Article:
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Law enforcement continues to fight opioid epidemic

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Law enforcement continues to fight opioid epidemic

Law enforcement continues to fight opioid epidemic

Brittany Paris is live outside the Dane County with more on what law enforcement is doing to fight the opioid epidemic.


Law enforcement continues to fight opioid epidemic

As the opioid epidemic continues to grows... lawmakers, leaders, and lawyers are taking action.

Just this week... the attorney general said he would support local governments like dane county... that are suing major pharmaceutical companies.

And yesterday on capitol hill... a house panel started talking about a new series of bills aimed at limiting opioid use and increasing access to treatment.

News 3's brittany paris is live outside the dane county jail... with more on what law enforcement is doing to fight the trend.

Good morning, brittany.

Good morning.

The opioid epidemic has gotten to the point where all dane county deputies now carry narcan, a drug which can reverse an overdose.

Just last week, deputies saved a 29-year-old inmate here at the jail after she was found unresponsive.

They needed three doses to revive her and are now looking into how she got the drugs.

Madison police say already in 2018 they've responded to 38 opioid overdoses and five people have died.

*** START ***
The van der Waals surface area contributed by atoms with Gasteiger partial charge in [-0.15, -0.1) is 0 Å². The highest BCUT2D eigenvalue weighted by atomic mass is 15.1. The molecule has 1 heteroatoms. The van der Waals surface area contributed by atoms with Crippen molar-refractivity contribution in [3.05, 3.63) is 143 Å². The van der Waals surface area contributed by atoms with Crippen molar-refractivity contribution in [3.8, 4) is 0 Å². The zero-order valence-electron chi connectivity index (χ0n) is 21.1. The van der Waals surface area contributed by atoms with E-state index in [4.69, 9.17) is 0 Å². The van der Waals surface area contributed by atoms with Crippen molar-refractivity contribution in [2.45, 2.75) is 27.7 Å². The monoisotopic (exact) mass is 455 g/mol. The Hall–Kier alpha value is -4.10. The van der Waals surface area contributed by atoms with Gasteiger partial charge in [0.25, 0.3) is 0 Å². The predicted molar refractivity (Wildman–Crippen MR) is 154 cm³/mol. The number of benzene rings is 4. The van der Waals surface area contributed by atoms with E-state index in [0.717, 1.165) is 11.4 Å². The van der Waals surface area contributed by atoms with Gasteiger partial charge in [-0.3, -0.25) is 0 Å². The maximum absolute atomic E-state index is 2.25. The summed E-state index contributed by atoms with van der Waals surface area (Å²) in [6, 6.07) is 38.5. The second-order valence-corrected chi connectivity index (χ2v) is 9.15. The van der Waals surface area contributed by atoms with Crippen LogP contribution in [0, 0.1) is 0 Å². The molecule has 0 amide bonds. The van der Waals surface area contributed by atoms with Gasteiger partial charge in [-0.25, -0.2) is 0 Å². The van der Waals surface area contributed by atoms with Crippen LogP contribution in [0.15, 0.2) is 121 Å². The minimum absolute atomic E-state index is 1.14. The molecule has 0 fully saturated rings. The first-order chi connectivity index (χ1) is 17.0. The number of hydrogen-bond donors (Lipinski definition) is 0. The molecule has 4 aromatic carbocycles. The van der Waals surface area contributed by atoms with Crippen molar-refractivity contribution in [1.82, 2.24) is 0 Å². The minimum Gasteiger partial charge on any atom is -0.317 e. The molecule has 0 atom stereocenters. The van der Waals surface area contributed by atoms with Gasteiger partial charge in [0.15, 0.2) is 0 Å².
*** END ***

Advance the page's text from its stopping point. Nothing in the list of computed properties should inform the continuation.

From 2016 to 2017, overdose deaths increased 240 percent.

Police are attributing the increase in death rates to fentanyl... an opiate that's 50 to 100 times stronger than morphine.

They say their traditional dose of narcan isn't working... and they're having to use up to five doses before a person comes out of their overdose.

Officer dan swanson, special investigations unit ((("09:42:23:24 "in those cases where there's mulitple deployments of narcan, luckily there's multiple officers on scene and you have one person literally on the ground administering narcan and the other officers are handing over their narcan just down the line and they just keep giving it until fire rescue gets there."

09:42:38:04"))) so to help fight this epidemic, police are changing the way they respond... through the madison addiction recovery initiative, known as mari.

Instead of arresting a person and hoping court- ordered treatment works... they can enter a voluntary six month treatment program.

If they complete it, the charges are dropped.

Since september, when police started mari... 40 people have been referred to treatment and about half of them are still in it.

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